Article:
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PPC Management Tips

May 31, 2008
Some places are synonymous with certain businesses. Look at this, say you have a casino, you could get added cheap traffic by making a bid for "Niagara Falls" not just a bid on "Casino."

Local business owners might the keywords applicable to their business and make the addition of your state and neighboring cities. Such as, a Cincinnati IT company could use this list, with the included suburb names and intentionally misspelled versions of "Cincinnati":

Ohio computer consultant

Cincinnati computer consultant

Cincinati computer consultant

Cincinatti computer consultant

Tri-state computer consultant

Tri state computer consultant

Eaton computer consultant

Jamestown computer consultant

Miamisburg computer consultant

Sidney computer consultant

Troy computer consultant

Milford computer consultant

Loveland computer consultant

Go to a map site and paste in a list of cities, then use an Excel spreadsheet to mix and match those terms. Use "computer consultant," "IT company," "IT consultant," etc.

With a lot of keywords you have the keys to untapped markets, lower bid prices, higher CTR, and success as a PPC manager. Effort put forth here will pay you back many times over.

There is a secret to multiplying your keyword list by three as well as bidding on keywords overlooked by the competition.

To really maximize your base keyword list use brackets and quotes. In his tool AdWords Acceleration (www.AdWordAcceleration.com), Stephen Juth helps identify variations that are less pricey and for which there is less competition.

Creating a comprehensive list of keywords can be a tiresome labor of love and it may be a temptation to leave out a singular or plural or overlook the synonyms that may be related to one or more of your niche keywords.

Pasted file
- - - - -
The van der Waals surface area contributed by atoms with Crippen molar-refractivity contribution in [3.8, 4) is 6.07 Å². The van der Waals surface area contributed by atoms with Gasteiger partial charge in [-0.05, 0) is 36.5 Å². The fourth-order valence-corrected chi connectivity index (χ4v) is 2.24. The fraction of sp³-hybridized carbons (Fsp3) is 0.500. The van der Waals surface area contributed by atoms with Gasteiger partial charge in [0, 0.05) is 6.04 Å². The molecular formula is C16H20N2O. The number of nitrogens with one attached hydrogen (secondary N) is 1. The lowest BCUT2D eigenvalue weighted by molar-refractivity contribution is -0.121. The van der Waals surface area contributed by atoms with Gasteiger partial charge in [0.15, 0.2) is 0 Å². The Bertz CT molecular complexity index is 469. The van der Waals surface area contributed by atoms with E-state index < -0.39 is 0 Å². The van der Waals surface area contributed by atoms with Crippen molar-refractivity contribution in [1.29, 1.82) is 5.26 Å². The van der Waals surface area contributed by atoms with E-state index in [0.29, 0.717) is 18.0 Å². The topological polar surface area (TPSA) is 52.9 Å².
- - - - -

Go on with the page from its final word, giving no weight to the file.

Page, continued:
Google has already foreseen this problem and provides an extra feature, Expanded Phrase Matching, which adds singulars and plurals, similar phrases, and relevant synonyms to your keyword list for you.

Care is warranted here. This feature works for your broad matched keywords, not for your exact matches and phrase matching on your list of phrases.

Broad-Matched Keywords

The keywords described by this phrase are the ones you add to your list that don't have any demarcations with them. Like these:

used cars

Japanese used cars

used cars for sale

Caution is also warranted at this point. If you do not use negative keyword phrases on "used cars" you will end up with your ad showing for these search phrases also:

used cars

german used cars

used cars cleveland

used police cars

Your ad might even come up when someone searches this cockeyed phrase:

cars used in filming dukes of hazzard

Phrase Matches

This term denotes keywords with quotation marks around them. Like these:

"used cars"

"Japanese used cars"

"used cars for sale"

The quotes will have your ads show up in searches that include these search terms in the order given, no other words inserted, like the words that follow:

used cars

old Japanese used cars

used cars for sale chicago

But for this search your ad won't be shown:

used police cars

Exact Matches

These keywords are placed with square brackets around them. For example:

[used cars]

[Japanese used cars]

[used cars for sale]

With these keywords, only people who typed in these exact phrases, in this order, will see your ad. None of the following keyword searches will show your ad:

used cars chicago

german used cars

old japanese used cars

used cars for sale chicago

used police cars

Remember that if you include negative keywords in your lists, you'll pull down the number of impressions that your ads get because they'll show for fewer searches, which means that your CTR will automatically go up. But notice the math of this: If you could pull down your number of impressions by 20 percent, your CTR would improve not by 20 percent, but by 25 percent. Likewise:

If you cut unwanted impressions by 30 percent, your CTR will increase by 42 percent.

If you cut unwanted impressions by 40 percent, your CTR will improve by 67 percent.

If you cut unwanted impressions by 50 percent, your CTR will double.

The use of negative keywords can really give your broad/phrase matching keywords a boost, but they won't change anything for your exact match keywords. By managing your pay-per-click well, the use of negatives can make a big difference.
About the Author
Need to optimize or "fix" your Adwords & PPC campaigns? Kirt Christensen manages over $600k in PPC spending & knows what it takes to make your account hum! When it comes to ppc management companies, he's the man!
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